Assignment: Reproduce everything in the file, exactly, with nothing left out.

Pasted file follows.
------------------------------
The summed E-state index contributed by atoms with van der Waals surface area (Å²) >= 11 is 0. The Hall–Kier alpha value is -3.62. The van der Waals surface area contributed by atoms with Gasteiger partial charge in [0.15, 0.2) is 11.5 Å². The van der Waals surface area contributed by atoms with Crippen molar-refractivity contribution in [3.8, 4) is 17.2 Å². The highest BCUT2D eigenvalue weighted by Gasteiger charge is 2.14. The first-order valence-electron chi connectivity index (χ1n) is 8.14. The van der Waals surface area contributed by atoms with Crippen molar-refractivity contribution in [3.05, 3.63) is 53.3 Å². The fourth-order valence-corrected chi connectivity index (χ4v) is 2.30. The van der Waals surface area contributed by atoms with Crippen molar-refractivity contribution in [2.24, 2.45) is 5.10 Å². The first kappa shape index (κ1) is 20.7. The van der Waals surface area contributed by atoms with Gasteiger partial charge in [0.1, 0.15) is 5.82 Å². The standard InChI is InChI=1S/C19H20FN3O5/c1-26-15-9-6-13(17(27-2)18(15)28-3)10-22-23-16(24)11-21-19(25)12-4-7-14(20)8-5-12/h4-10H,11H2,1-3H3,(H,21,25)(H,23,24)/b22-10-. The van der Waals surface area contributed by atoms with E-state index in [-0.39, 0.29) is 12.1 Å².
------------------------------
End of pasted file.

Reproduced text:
The summed E-state index contributed by atoms with van der Waals surface area (Å²) >= 11 is 0. The Hall–Kier alpha value is -3.62. The van der Waals surface area contributed by atoms with Gasteiger partial charge in [0.15, 0.2) is 11.5 Å². The van der Waals surface area contributed by atoms with Crippen molar-refractivity contribution in [3.8, 4) is 17.2 Å². The highest BCUT2D eigenvalue weighted by Gasteiger charge is 2.14. The first-order valence-electron chi connectivity index (χ1n) is 8.14. The van der Waals surface area contributed by atoms with Crippen molar-refractivity contribution in [3.05, 3.63) is 53.3 Å². The fourth-order valence-corrected chi connectivity index (χ4v) is 2.30. The van der Waals surface area contributed by atoms with Crippen molar-refractivity contribution in [2.24, 2.45) is 5.10 Å². The first kappa shape index (κ1) is 20.7. The van der Waals surface area contributed by atoms with Gasteiger partial charge in [0.1, 0.15) is 5.82 Å². The standard InChI is InChI=1S/C19H20FN3O5/c1-26-15-9-6-13(17(27-2)18(15)28-3)10-22-23-16(24)11-21-19(25)12-4-7-14(20)8-5-12/h4-10H,11H2,1-3H3,(H,21,25)(H,23,24)/b22-10-. The van der Waals surface area contributed by atoms with E-state index in [-0.39, 0.29) is 12.1 Å².